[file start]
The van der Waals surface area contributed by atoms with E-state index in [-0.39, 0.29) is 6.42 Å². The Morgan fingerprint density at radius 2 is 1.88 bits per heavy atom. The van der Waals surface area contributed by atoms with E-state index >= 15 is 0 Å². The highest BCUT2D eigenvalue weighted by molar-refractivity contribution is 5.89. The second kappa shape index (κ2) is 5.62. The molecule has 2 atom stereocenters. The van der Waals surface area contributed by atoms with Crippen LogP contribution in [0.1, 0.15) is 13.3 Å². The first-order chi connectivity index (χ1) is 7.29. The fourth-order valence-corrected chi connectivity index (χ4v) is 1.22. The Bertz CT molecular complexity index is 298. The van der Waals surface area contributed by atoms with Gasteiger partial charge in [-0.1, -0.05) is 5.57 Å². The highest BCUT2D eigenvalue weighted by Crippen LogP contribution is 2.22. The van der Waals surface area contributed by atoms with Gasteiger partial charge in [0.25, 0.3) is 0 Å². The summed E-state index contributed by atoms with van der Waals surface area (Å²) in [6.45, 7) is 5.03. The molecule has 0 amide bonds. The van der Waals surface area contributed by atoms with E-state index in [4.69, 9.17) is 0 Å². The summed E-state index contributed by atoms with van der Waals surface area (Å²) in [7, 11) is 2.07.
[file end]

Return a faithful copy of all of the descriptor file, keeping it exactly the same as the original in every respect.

The van der Waals surface area contributed by atoms with E-state index in [-0.39, 0.29) is 6.42 Å². The Morgan fingerprint density at radius 2 is 1.88 bits per heavy atom. The van der Waals surface area contributed by atoms with E-state index >= 15 is 0 Å². The highest BCUT2D eigenvalue weighted by molar-refractivity contribution is 5.89. The second kappa shape index (κ2) is 5.62. The molecule has 2 atom stereocenters. The van der Waals surface area contributed by atoms with Crippen LogP contribution in [0.1, 0.15) is 13.3 Å². The first-order chi connectivity index (χ1) is 7.29. The fourth-order valence-corrected chi connectivity index (χ4v) is 1.22. The Bertz CT molecular complexity index is 298. The van der Waals surface area contributed by atoms with Gasteiger partial charge in [-0.1, -0.05) is 5.57 Å². The highest BCUT2D eigenvalue weighted by Crippen LogP contribution is 2.22. The van der Waals surface area contributed by atoms with Gasteiger partial charge in [0.25, 0.3) is 0 Å². The summed E-state index contributed by atoms with van der Waals surface area (Å²) in [6.45, 7) is 5.03. The molecule has 0 amide bonds. The van der Waals surface area contributed by atoms with E-state index in [4.69, 9.17) is 0 Å². The summed E-state index contributed by atoms with van der Waals surface area (Å²) in [7, 11) is 2.07.